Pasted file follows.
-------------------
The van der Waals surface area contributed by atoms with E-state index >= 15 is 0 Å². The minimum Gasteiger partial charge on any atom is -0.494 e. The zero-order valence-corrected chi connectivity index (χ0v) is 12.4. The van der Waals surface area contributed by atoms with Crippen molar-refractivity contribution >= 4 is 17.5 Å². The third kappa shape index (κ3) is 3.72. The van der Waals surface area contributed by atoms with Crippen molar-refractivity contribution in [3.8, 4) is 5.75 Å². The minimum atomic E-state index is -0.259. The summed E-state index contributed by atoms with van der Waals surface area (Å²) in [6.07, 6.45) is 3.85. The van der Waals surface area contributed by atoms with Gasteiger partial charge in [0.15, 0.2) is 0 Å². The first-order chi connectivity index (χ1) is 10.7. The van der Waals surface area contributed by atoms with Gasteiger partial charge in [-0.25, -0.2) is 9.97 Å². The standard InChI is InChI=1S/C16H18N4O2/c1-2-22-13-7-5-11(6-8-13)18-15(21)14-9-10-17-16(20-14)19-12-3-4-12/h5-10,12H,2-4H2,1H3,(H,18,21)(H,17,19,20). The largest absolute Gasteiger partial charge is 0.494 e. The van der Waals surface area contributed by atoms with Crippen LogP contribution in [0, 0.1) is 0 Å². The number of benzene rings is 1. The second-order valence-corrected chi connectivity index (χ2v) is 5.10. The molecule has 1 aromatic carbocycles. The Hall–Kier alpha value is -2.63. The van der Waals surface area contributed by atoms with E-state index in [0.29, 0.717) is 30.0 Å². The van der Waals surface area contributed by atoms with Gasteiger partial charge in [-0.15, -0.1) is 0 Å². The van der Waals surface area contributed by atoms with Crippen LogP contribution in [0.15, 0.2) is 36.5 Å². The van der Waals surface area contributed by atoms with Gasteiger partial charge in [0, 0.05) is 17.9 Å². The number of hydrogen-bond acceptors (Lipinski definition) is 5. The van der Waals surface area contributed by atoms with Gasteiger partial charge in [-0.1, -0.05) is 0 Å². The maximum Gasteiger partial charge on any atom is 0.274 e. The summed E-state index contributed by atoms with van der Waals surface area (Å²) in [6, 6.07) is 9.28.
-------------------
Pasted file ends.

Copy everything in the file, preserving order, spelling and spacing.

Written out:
The van der Waals surface area contributed by atoms with E-state index >= 15 is 0 Å². The minimum Gasteiger partial charge on any atom is -0.494 e. The zero-order valence-corrected chi connectivity index (χ0v) is 12.4. The van der Waals surface area contributed by atoms with Crippen molar-refractivity contribution >= 4 is 17.5 Å². The third kappa shape index (κ3) is 3.72. The van der Waals surface area contributed by atoms with Crippen molar-refractivity contribution in [3.8, 4) is 5.75 Å². The minimum atomic E-state index is -0.259. The summed E-state index contributed by atoms with van der Waals surface area (Å²) in [6.07, 6.45) is 3.85. The van der Waals surface area contributed by atoms with Gasteiger partial charge in [0.15, 0.2) is 0 Å². The first-order chi connectivity index (χ1) is 10.7. The van der Waals surface area contributed by atoms with Gasteiger partial charge in [-0.25, -0.2) is 9.97 Å². The standard InChI is InChI=1S/C16H18N4O2/c1-2-22-13-7-5-11(6-8-13)18-15(21)14-9-10-17-16(20-14)19-12-3-4-12/h5-10,12H,2-4H2,1H3,(H,18,21)(H,17,19,20). The largest absolute Gasteiger partial charge is 0.494 e. The van der Waals surface area contributed by atoms with Crippen LogP contribution in [0, 0.1) is 0 Å². The number of benzene rings is 1. The second-order valence-corrected chi connectivity index (χ2v) is 5.10. The molecule has 1 aromatic carbocycles. The Hall–Kier alpha value is -2.63. The van der Waals surface area contributed by atoms with E-state index in [0.29, 0.717) is 30.0 Å². The van der Waals surface area contributed by atoms with Gasteiger partial charge in [-0.15, -0.1) is 0 Å². The van der Waals surface area contributed by atoms with Crippen LogP contribution in [0.15, 0.2) is 36.5 Å². The van der Waals surface area contributed by atoms with Gasteiger partial charge in [0, 0.05) is 17.9 Å². The number of hydrogen-bond acceptors (Lipinski definition) is 5. The van der Waals surface area contributed by atoms with Gasteiger partial charge in [-0.1, -0.05) is 0 Å². The maximum Gasteiger partial charge on any atom is 0.274 e. The summed E-state index contributed by atoms with van der Waals surface area (Å²) in [6, 6.07) is 9.28.